concerned for the canyon said...

prs, thanks for your response. I check your blogg often an I think you are doing a great job.
You mention "Yet, for Canyon Hills, .............--and the landowner fully intends to sell the property .......". So the owners of Canyon Hills are not starting construction? they are selling the land? Please elaborate if you can. Thanks again.

prs said...

Hello Concerned for the Canyon, yes, Forestar, the owner of the Canyon Hills project, intends to sell the property once the issue with the bacteria-infected lines is resolved. That's all the info known so far, though.

Concerned for the canyon said...

Prs, do you know why Forestar is selling? My understanding is that they are real estate developers and their web site shows other building projects. Why would they want to give it to someone else? Maybe they see problems ahead? Your thoughts?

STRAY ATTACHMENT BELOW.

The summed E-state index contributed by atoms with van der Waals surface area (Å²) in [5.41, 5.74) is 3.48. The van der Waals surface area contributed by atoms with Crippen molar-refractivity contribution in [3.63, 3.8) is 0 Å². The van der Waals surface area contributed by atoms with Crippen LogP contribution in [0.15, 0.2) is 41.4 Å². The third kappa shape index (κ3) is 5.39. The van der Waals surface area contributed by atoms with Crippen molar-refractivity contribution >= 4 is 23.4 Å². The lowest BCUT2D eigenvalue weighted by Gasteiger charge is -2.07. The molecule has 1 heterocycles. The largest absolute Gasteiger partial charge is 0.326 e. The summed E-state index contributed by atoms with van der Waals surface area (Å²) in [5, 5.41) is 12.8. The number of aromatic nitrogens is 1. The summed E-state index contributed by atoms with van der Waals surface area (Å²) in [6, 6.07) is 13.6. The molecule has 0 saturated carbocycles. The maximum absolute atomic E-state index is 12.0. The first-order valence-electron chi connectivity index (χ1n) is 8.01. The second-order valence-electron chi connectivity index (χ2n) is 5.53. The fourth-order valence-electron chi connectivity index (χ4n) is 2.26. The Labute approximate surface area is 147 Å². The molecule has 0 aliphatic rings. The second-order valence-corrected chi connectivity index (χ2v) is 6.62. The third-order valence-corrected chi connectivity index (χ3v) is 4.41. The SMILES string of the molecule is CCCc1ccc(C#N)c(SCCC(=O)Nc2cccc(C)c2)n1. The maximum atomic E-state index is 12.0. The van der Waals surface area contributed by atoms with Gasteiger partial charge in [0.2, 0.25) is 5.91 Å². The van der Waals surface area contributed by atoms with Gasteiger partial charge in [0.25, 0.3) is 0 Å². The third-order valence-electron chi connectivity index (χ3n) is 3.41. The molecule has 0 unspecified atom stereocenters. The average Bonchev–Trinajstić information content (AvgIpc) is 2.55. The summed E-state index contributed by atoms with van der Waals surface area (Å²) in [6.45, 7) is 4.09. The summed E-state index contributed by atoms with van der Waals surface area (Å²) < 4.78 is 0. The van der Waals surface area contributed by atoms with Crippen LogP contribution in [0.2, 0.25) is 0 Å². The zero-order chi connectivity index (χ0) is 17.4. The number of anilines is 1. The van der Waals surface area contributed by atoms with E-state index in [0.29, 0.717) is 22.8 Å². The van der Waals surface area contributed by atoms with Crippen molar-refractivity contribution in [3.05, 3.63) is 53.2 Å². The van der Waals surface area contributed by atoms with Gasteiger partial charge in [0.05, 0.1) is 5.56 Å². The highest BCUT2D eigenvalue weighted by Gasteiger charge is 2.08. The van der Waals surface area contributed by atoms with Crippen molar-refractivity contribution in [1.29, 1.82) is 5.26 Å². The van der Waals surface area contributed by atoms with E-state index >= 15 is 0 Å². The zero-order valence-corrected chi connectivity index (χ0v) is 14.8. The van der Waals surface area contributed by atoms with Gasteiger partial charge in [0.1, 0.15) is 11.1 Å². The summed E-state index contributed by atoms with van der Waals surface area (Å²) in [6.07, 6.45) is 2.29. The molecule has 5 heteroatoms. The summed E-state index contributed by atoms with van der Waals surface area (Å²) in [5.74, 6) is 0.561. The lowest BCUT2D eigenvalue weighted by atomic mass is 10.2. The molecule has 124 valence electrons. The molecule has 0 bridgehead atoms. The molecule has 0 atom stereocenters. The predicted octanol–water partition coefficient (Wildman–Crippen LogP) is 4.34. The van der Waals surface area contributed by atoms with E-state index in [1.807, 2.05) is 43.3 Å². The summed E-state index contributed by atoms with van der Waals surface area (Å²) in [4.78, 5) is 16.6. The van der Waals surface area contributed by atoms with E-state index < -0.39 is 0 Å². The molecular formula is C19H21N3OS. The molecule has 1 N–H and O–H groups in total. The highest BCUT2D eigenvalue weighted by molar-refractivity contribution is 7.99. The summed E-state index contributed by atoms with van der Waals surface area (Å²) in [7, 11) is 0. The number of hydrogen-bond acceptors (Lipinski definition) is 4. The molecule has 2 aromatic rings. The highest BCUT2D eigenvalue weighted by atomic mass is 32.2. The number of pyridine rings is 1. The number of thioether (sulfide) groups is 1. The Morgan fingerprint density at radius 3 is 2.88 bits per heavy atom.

prs said...

Hello Concerned for the Canyon, there hasn't evidently been a listing or announcement on this, so it would be purely speculation as to why the property would be up for sale. As noted before, there isn't any further information on this. The reasons for sale could be many (market conditions, installing basic utilities to raise value, financial conditions within Forestar, a desire to focus on other company projects, etc.) Eventually, something will come out about it. As for the latest bacteria tests, conducted Friday, we'll know more presumably in the next edition of the Champion.